Steve McGowan, RVP, Shopper Marketing and Strategic Partnerships, at Mondelēz International, is one of three 2020 selections for the Path to Purchase Institute Hall of Fame. We interviewed him in January at Mondelēz International's offices in East Hanover, New Jersey.
From left to right: Michael Tilley, U.S. lead, shopper marketing strategy & strategic partnerships; Michelle Squillante, shopper marketing operations manager; Shebanie Gabriele, senior financial manager; Mindy Stone, customer director, shopper marketing; Steve McGowan; Yolanda Angulo, customer director, shopper marketing; Beth Froncek, customer director, shopper marketing; Cathy Petrous, shopper marketing manager; Jerry Dyrsten, shopper marketing operations manager.
Title: RVP, Shopper Marketing and Strategic Partnerships
Company: Mondelez International
Career path: Applied Information for Marketing (AIM): Client Service Manager (1993-1995); Weight Watchers: Associate/Assistant Brand Manager (1995-1998); Heinz Frozen Foods: Senior Brand Manager; Brand Manager (1998-2003); Cadbury: Director, Category Development & Planning; Senior Brand Manager (2003-2010); Kraft Foods Group: Director of Shopper Marketing (2010-2012); Mondelez International: RVP, Shopper Marketing & Strategic Partnership; RVP, Shopper & Consumer Activation; Head of Shopper Marketing; Director, Shopper Marketing; Director, Strategy & Customer Development (2012- present)
Industry activities: Active member of P2PI/ANA; Member of Shopper Marketing & Digital/Mobile committees with ANA; Member of Brand Innovators and serves on advisory committee. In past four years, his team has won 15 ANA Reggies, one Super Reggie and 12 Shopper Marketing Effies among other various awards. The team also was awarded three Mondelez Marketing Excellence awards in 2019. In the past five years, McGowan has presented and spoken at 20 different conferences and events.
Education: Wake Forest University, Babcock Graduate School of Management: MBA Marketing and Finance; Carnegie Mellon University: Bachelor’s, Economics & Industrial Management
In recognition of the shopper marketing success he has guided at Mondelēz International, as well as for the ongoing commitment he has made to helping advance industry knowledge through thought leadership at various public events, Steve McGowan has been selected as a 2020 inductee into the Path to Purchase Institute Hall of Fame.
A 17-year veteran of Mondelēz and its predecessor companies (Kraft Foods and Cadbury), McGowan is responsible for leading the consumer packaged goods leader’s shopper omni-commerce marketing function in the U.S. He also guides strategic partnerships with manufacturers, vendors and other entities across the company’s portfolio, and plays an instrumental role in the development of strategies, plans and post-analytics for both shopper and strategic partnerships solutions.
Under his guidance, Mondelēz has won 12 Shopper Marketing Effie Awards in the last four years, showcasing the exemplary work that he and his team are doing to drive best-in-class shopper engagement.
In January, Bill Schober and Peter Breen interviewed McGowan at Mondelēz’s offices in East Hanover, New Jersey.
Tell us about your background.
McGowan: I grew up on Long Island. I was one of five kids, three boys and two girls. My dad was a lawyer with his own civil practice and my mom was a homemaker. In high school, I mowed lawns and worked at a car dealership, where I washed the cars that came in for service. It taught me the important lesson of doing the extra things to make the customer feel special to ensure the repeat visit.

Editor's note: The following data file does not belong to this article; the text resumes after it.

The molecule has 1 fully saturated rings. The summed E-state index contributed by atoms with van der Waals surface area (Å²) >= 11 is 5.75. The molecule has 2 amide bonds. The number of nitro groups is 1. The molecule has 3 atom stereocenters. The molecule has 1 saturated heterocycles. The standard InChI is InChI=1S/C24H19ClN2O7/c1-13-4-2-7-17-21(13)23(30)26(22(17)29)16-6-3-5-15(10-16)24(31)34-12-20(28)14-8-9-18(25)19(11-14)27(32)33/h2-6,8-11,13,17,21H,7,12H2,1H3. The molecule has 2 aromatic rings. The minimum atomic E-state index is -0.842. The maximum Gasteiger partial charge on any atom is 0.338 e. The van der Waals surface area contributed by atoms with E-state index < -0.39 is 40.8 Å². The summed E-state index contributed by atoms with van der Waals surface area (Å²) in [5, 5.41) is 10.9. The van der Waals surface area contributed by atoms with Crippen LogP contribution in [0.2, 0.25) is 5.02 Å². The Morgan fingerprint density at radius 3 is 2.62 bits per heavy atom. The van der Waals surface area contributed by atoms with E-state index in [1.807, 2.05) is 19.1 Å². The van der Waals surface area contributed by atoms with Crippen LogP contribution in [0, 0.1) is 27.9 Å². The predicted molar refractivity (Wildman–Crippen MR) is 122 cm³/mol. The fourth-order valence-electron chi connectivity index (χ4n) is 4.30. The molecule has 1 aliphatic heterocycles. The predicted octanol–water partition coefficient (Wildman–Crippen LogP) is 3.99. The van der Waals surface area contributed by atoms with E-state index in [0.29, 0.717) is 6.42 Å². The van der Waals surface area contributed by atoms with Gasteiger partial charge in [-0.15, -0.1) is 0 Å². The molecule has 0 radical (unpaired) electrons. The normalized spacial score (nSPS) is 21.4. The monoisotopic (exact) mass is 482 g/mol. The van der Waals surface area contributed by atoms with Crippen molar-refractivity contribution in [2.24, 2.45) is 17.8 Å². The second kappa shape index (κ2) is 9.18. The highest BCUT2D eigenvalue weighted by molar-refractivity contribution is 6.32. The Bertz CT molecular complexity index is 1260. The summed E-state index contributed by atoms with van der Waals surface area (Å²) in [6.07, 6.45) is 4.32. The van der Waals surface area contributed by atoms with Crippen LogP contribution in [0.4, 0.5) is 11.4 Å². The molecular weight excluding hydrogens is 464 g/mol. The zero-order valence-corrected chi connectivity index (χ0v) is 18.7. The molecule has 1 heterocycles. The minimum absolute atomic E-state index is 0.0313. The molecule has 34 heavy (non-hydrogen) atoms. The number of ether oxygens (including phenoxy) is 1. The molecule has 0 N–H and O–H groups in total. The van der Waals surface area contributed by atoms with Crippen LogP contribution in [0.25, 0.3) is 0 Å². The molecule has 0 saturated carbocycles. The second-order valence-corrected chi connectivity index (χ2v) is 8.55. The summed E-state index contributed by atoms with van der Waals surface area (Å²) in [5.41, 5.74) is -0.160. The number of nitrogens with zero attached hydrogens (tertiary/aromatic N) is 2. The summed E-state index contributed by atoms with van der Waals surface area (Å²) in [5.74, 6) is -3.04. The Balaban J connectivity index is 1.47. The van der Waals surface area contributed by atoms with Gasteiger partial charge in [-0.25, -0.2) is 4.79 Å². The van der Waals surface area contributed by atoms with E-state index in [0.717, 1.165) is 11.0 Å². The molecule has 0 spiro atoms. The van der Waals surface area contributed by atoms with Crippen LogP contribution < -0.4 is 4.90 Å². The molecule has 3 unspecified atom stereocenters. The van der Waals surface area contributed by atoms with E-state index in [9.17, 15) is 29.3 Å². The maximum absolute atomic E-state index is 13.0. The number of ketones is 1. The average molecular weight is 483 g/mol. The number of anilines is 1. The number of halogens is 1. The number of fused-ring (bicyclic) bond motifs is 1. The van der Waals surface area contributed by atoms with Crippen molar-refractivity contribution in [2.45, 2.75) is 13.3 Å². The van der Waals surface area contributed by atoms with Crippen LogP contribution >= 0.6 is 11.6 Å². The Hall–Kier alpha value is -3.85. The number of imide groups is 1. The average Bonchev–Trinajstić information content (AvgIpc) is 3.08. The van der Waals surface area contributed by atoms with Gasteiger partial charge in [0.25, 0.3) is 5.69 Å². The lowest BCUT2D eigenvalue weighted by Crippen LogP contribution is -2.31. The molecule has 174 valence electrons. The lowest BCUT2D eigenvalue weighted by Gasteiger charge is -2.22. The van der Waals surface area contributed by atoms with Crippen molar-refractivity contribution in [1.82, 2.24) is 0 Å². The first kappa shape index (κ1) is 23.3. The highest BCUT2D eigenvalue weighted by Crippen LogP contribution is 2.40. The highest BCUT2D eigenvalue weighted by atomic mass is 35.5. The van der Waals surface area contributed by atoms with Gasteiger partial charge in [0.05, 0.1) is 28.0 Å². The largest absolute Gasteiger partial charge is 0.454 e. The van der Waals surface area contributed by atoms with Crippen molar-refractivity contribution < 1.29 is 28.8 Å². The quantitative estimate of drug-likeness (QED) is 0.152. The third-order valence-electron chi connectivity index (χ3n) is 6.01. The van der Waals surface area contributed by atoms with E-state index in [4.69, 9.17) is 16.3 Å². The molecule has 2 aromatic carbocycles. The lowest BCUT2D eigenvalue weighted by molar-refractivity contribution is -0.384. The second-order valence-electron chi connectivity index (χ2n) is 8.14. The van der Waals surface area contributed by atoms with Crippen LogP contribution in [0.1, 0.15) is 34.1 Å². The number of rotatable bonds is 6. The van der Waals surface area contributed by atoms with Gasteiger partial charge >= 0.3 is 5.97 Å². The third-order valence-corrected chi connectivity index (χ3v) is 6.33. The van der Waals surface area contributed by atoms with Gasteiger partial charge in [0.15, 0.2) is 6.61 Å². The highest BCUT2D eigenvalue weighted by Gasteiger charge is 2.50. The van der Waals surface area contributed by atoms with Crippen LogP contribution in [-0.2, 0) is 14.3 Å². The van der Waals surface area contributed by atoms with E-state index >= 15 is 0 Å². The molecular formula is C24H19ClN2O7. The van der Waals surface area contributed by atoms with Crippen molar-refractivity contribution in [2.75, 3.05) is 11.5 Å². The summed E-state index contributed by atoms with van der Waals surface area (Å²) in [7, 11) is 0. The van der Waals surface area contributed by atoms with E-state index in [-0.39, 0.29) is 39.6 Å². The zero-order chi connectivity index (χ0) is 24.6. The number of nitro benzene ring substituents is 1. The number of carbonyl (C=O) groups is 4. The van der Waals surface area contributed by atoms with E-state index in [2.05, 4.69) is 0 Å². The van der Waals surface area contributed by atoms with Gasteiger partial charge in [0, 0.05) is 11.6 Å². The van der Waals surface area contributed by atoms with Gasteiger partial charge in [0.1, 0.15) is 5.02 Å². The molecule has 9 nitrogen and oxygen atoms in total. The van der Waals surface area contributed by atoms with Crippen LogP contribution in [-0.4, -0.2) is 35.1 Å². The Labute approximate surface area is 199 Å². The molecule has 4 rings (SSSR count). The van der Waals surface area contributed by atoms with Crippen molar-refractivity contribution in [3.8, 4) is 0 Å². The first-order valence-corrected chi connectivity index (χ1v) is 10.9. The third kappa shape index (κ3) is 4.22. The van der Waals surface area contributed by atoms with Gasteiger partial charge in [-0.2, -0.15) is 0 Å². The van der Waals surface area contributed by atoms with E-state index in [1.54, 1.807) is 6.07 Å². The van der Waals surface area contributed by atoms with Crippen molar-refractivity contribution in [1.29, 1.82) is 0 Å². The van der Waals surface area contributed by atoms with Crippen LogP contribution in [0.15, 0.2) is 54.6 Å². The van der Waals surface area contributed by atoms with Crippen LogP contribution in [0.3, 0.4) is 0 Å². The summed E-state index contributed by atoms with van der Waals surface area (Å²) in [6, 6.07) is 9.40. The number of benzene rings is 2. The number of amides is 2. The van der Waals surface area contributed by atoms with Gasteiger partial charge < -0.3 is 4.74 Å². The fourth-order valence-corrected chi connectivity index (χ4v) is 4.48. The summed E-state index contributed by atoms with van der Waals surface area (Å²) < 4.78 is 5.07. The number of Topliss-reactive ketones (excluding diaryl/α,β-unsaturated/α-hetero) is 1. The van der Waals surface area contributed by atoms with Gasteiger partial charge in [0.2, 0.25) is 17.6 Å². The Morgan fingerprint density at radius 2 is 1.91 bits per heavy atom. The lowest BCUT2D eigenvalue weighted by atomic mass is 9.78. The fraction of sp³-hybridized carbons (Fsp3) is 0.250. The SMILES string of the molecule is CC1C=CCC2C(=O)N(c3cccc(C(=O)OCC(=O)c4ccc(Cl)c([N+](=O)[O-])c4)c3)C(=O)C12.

So then off to college presumably?
McGowan: I picked Carnegie Mellon University for its business and engineering schools. Each was ranked in the top 10 at the time. It was an amazing academic school that didn’t have a great athletic department. They built a new football stadium to attract more attendance to the games. To entice students, the school offered free floppy disks to any who attended. Unfortunately, this was our claim to fame that got written about by Sports Illustrated.
You went in thinking engineering, majored in managerial economics and industrial management, but in your junior year, something changed. What happened?
McGowan: I took a new products class and immediately knew it was what I wanted to do. It had analytics, but there was also insight, strategy, vision and creativity. I decided I had to figure out a way to pursue my career passion. I knew that to get into brand management I would also need a master’s degree. Carnegie Mellon is a very technically driven school where students work primarily on individual projects, but Wake Forest University, where I earned my MBA, was the opposite. The education was focused around group projects and collaboration. It was a great dichotomy of education philosophy.
You earned an MBA and joined Applied Information for Marketing (AIM).
McGowan: The executive team all worked at IRI or Nielsen previously. The company built and sold a piece of software to CPGs that basically lined up shipment data versus consumption data, week by week, brand by brand. It was an impressive piece of software for 1993 and our clients were companies like Heinz, Kraft, Unilever and Church & Dwight.
I, of course, had no prior experience in this field. But with the training of my manager, I really learned how to interpret consumption data and programming results. I could see how certain merchandising only drove forward buying of product, while others truly drove incremental consumption. It was a great foundation of business analytics for my future roles.